NO DOUBT you will have heard about the financial rankings of the top clubs of Europe this week.
Spoiler alert; the rich and famous of Europe's football elite will probably survive the impact Covid-19 has had on their earnings.
Not reported as much, but probably far more important, was the publication of the sustainability league table of Premier League clubs which was also announced this week. An initiative of BBC Sport and the United Nations-backed Sport Positive Summit, it saw teams in England's top-flight asked to provide evidence of their efforts across eight categories to make them as clubs and businesses more environmentally sustainable.
There are points available in each of the eight categories and three bonus points, making for a possible total of 21 points on offer.
- Points were awarded for Clean energy (2 points).
- Energy efficiency (2 points ). Sustainable transport (2 points).
- Single-use plastic reduction or removal (2 points).
- Waste management (2 points). Water efficiency (2 points).
- Plant-based or low-carbon food options (3 points).
- Communications & Engagement (3 points).
One bonus point was awarded for each of the following:
- If clubs actively engage fans towards positive behavioural change that reduces environmental impact in their own lives.
- If the club are signatory to UN Sports for Climate Action Framework.#
- If club track and report on the percentage of fans taking various modes of transportation to games.
They were followed in joint-second by their near neighbour rivals, Arsenal, Brighton and Hove Albion, and Man United, all on 20 points.
The top four was made up by Man City and Southampton on 19 and 18 points respectively.
Liverpool are on their own in fifth on 17 points, followed by Chelsea and West Brom on 14. West Ham are in seventh on 13 points and Everton in eight on 12.5 points. Palace, Newcastle and Wolves are ninth on 12 points. In 10th it's Fulham on 11 points. Leeds, Leicester, and Sheffield United are in 11th on 10 points. Burnley are second last on eight points and Villa are rock bottom on seven.
It's believed that Spurs claimed top-spot due in part to Monday's announcement that they had signed up to the United Nations' Sports for Climate Action Framework that unifies organisations and clubs to pursue climate action in a mutually supportive network. That bonus point sealed the deal for them to bag the top of the table ahead of rivals Arsenal and Man United. Even in tables of environmental conservation and renewal, it's important to get one over the neighbours.
Four clubs have signed up to the UN Sports for Climate Action Framework (Arsenal, Liverpool, Tottenham, and Southampton), and two clubs have launched far-reaching strategies around sustainability — Liverpool's The Red Way and Southampton's The Halo Effect. Both aim to connect the club with the people, the community, and the planet in a way that is educational, sustainable, and positive for the environment.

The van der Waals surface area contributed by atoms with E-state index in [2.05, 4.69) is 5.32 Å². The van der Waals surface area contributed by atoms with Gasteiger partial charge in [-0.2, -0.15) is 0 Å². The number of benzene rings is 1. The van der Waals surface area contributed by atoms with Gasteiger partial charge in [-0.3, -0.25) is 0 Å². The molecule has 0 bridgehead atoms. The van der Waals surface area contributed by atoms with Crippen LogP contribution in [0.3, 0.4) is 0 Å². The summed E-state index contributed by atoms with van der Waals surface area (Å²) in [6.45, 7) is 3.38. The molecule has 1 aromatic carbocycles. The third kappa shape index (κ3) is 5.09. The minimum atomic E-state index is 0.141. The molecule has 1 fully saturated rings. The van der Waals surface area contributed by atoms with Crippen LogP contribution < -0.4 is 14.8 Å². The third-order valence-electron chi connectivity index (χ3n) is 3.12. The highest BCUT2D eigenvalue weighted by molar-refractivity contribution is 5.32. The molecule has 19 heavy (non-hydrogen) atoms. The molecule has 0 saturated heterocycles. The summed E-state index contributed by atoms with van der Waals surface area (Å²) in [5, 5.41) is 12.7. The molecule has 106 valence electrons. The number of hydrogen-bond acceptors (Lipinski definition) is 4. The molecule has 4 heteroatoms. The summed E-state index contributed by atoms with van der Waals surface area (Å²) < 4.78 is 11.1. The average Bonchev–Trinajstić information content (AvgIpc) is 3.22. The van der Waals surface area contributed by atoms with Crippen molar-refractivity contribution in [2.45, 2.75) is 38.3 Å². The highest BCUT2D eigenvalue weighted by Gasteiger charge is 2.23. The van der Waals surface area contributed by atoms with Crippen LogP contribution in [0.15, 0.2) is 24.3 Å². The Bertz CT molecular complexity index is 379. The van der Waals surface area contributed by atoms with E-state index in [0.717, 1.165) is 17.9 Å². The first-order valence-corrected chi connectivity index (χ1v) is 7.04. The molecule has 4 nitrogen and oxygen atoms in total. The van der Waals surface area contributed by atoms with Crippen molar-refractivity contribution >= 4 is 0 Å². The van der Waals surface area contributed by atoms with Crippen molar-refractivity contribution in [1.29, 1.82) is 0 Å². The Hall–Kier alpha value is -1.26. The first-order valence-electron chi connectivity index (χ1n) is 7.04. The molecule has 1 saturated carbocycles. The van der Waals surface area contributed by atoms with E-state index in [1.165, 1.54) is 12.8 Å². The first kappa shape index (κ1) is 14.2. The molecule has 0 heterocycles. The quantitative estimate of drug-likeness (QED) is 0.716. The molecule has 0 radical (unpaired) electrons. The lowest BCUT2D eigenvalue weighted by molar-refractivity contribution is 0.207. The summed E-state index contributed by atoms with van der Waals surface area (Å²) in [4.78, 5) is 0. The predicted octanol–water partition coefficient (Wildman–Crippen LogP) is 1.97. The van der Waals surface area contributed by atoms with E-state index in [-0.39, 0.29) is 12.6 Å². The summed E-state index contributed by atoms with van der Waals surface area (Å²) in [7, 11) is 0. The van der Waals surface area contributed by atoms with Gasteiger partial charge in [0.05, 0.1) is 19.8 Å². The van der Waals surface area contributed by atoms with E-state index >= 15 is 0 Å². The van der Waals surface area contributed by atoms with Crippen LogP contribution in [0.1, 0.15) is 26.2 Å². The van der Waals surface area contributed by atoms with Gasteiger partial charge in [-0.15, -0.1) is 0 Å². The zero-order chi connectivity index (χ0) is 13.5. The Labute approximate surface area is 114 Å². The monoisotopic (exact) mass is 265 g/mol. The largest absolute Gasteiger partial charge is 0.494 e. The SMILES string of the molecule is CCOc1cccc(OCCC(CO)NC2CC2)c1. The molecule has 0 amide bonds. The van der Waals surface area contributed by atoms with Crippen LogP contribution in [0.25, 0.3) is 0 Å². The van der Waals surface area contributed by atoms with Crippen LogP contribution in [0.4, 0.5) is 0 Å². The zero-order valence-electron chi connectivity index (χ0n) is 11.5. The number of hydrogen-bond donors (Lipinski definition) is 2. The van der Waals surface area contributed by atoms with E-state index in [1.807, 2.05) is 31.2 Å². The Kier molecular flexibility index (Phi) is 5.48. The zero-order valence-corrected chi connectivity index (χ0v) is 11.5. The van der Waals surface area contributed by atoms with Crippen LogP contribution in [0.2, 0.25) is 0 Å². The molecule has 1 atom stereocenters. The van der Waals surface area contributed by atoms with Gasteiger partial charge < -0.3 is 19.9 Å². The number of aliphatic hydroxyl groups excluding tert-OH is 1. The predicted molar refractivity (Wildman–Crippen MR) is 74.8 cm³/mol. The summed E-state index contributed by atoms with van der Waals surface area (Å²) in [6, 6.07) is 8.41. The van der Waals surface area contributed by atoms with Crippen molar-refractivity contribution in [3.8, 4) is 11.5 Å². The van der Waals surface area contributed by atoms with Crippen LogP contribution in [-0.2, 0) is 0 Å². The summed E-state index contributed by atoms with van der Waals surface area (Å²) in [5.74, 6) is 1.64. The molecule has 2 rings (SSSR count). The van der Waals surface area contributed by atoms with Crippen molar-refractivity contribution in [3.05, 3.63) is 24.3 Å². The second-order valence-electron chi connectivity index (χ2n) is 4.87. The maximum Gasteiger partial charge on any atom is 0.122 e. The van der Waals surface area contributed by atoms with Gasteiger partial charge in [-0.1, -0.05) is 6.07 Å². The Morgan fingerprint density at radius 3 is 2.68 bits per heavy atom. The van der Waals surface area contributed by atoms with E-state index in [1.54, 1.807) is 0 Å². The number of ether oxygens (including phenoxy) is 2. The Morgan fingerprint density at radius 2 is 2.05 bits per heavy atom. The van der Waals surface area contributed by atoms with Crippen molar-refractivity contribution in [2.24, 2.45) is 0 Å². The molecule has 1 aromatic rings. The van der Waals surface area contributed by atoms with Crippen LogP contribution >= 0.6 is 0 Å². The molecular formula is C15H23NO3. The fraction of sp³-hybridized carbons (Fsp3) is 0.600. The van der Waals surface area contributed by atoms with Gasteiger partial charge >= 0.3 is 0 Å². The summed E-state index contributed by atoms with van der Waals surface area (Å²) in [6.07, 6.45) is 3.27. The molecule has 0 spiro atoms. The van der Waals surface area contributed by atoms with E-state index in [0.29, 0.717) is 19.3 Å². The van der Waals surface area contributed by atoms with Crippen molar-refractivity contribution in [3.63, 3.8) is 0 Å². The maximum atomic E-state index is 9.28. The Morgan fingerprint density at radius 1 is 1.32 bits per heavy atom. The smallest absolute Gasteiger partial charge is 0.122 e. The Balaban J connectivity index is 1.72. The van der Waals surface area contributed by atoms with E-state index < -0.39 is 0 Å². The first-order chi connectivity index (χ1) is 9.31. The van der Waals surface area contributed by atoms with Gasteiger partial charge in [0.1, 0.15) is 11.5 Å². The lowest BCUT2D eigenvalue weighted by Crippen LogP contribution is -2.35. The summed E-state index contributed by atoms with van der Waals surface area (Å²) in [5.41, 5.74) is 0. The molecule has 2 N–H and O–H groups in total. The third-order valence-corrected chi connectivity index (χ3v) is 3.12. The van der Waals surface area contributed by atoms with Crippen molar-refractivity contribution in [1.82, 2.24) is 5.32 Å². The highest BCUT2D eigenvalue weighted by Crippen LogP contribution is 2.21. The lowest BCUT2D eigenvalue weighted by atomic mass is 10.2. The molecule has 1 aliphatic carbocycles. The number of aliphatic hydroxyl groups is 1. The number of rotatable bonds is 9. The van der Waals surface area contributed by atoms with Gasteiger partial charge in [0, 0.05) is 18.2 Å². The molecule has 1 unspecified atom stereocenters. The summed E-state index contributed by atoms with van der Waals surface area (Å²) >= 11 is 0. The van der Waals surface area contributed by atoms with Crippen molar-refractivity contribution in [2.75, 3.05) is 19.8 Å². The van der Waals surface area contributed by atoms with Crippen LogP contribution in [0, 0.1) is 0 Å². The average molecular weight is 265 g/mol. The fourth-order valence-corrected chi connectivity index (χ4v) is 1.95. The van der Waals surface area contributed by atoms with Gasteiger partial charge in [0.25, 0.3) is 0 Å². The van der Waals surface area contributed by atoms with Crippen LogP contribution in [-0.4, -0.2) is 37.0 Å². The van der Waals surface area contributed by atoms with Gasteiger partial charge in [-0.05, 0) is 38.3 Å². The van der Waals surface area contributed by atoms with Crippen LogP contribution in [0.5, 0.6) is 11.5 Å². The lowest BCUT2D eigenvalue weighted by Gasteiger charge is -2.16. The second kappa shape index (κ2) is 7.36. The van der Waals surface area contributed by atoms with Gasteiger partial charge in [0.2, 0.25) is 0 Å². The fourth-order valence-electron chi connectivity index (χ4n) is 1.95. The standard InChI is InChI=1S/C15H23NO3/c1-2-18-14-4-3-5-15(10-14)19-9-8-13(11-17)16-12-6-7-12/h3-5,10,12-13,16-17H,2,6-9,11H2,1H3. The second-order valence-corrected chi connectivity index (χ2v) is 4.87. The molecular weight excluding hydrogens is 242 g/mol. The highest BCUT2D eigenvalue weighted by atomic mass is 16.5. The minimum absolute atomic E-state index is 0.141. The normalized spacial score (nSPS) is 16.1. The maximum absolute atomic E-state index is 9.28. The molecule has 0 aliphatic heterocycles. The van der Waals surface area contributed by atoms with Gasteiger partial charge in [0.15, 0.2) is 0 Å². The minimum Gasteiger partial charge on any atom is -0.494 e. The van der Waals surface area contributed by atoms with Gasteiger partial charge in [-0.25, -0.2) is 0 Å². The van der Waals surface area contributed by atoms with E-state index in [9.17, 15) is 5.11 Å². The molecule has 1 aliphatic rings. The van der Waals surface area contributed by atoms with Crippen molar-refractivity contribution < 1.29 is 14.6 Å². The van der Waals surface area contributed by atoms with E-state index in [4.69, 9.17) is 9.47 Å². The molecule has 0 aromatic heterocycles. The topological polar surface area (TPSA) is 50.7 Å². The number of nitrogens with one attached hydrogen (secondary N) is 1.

It's not surprising that five of the top six sides are clubs that reside in the five newest stadiums in the league. New technology, better facilities regarding lighting and field maintenance infrastructure, all have allowed for them make the most of a more sustainable future.
Yet there is much more that the clubs can do to improve their green credential, from using their ample space to becoming net producers of renewable energy to encouraging and even organising fans to use sustainable transport when travelling to games.
Working with international and European partners to make competitions and transport to them a more sustainable prospect.
Stemming from that, the use of zero-emission transport for staff and team vehicles needs to be encouraged, not only for green reasons but also for the example they set to the public.
Next, recycle rainwater coming off the roofs and car parks. The use of green-friendly insecticides and fertilisers on the playing surfaces and training grounds. And at the grounds, the installation of battery storage, that uses solar and wind facilities to power their stadium floodlights reducing significant energy costs to the club.
The use of local produce, as much as possible in both the players' and fans' dining areas. And finally, going paperless as a business where possible through smart analysis and digital alternative.
All the clubs try to complete these tasks to some degree or another but what would truly be a groundbreaking disruption of old unsustainable practices would be to make sure that fans are included in the process. That they are educated and involved in adjusting the club to a better, healthier, and in the long run financially secure future.
Yes, sustainability, would also assure clubs of a genuinely sustainable future on that aforementioned financial list, as environmentally practices go from a process to save resources to becoming actively profitable for the enterprise of football.